There are code busters and then there is Arne Beurling who with pen and paper performed magic.
January 24, 2012
You remember the old cartoon that went something like this:
Dog and man playing checkers:
Man: “He’s not so smart. He only beat me three out of four games.”
Here's one for today:
Man and computer playing checkers:
Well, you can supply the punch line.
It would help to keep up with your checker computer history.
In the 1990 Southern U.S. National, Chinook, a computer program developed by Jonathan Schaeffer of the University of Alberta, was entered in the Man vs. Machine World Championship and checker champion Marion Tinsley beat Chinook 4-2 with 33 draws.
Some program tinkering later, Chinook won the 1996 National in the same competition and Schaeffer boasted that his computer has solved checkers despite its "500 billion possible positions."
Chinook then retired from active competition to really hone its skills, although you can play a variation of it on the web if you dare.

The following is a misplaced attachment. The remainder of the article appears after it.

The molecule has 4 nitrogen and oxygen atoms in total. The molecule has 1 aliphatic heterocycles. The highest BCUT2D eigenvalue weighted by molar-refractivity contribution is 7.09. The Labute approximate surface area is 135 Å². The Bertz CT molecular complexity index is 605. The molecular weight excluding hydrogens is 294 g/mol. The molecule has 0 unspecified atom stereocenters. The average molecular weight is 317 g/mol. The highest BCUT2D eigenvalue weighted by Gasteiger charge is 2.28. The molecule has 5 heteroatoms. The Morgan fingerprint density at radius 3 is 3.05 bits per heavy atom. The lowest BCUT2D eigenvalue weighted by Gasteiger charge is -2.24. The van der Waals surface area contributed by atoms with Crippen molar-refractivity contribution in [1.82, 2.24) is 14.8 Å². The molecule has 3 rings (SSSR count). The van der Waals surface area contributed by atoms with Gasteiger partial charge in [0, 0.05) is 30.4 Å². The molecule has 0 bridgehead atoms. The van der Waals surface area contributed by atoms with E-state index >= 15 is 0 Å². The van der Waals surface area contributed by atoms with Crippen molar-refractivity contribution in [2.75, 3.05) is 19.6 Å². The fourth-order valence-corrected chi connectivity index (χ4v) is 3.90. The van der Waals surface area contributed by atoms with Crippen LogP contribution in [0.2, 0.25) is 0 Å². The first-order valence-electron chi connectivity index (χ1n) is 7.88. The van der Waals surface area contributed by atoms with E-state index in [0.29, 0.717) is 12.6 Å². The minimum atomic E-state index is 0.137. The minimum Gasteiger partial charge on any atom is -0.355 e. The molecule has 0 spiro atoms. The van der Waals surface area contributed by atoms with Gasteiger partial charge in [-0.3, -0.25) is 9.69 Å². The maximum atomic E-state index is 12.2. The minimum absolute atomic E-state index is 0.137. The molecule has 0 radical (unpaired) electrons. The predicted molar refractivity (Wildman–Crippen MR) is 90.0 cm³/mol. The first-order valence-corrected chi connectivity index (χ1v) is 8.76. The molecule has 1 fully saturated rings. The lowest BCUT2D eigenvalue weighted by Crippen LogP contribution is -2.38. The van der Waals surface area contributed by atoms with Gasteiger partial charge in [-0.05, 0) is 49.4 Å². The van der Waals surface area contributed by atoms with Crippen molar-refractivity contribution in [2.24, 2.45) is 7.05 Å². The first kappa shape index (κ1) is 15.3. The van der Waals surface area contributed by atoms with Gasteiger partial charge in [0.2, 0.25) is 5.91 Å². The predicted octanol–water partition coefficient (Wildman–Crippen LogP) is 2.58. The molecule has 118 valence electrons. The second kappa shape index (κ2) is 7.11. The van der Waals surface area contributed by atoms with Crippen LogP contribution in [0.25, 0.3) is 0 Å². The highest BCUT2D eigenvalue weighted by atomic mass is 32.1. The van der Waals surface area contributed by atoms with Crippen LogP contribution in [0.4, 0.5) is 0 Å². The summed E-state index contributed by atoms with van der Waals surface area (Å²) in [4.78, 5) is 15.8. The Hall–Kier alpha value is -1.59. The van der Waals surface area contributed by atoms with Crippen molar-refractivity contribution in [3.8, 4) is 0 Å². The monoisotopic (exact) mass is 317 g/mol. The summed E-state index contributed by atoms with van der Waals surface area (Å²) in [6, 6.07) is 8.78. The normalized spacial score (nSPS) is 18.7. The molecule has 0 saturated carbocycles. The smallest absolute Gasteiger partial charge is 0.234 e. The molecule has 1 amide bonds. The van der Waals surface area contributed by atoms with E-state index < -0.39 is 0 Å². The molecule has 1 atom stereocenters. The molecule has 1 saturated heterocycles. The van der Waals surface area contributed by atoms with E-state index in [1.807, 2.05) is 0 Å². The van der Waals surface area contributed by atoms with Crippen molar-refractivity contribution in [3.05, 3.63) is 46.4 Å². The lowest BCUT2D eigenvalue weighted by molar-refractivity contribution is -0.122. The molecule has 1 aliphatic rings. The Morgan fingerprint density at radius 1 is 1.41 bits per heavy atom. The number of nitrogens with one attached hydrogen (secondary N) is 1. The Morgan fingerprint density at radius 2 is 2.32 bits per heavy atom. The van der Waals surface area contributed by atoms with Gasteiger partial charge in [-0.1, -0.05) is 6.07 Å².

(Let me know how you make out.)
Checkers or draughts, as it is known in Great Britain, goes back to at least 3000 BC according to recent digs; it was a slightly different board, a different number of pieces and no one is quite certain of the exact rules.
As far as the first checker computer program, Arthur L. Samuel was the culprit in 1952.
Chinook, of course, which uses an algorithm program that includes a library of opening moves and gets more intimidating from there, can whip any of those old computers.
And any humans, if you believe Schaeffer's claim in a 2007 Journal "Science" article that the best a player could do against Chinook is a draw.
What all this proves is that humans can build a machine that is invincible.
But even computers can't obscure the fact that checkers is a great game that requires logic, forward thinking and the ability to know your opponent.
Just make sure your opponent is a person.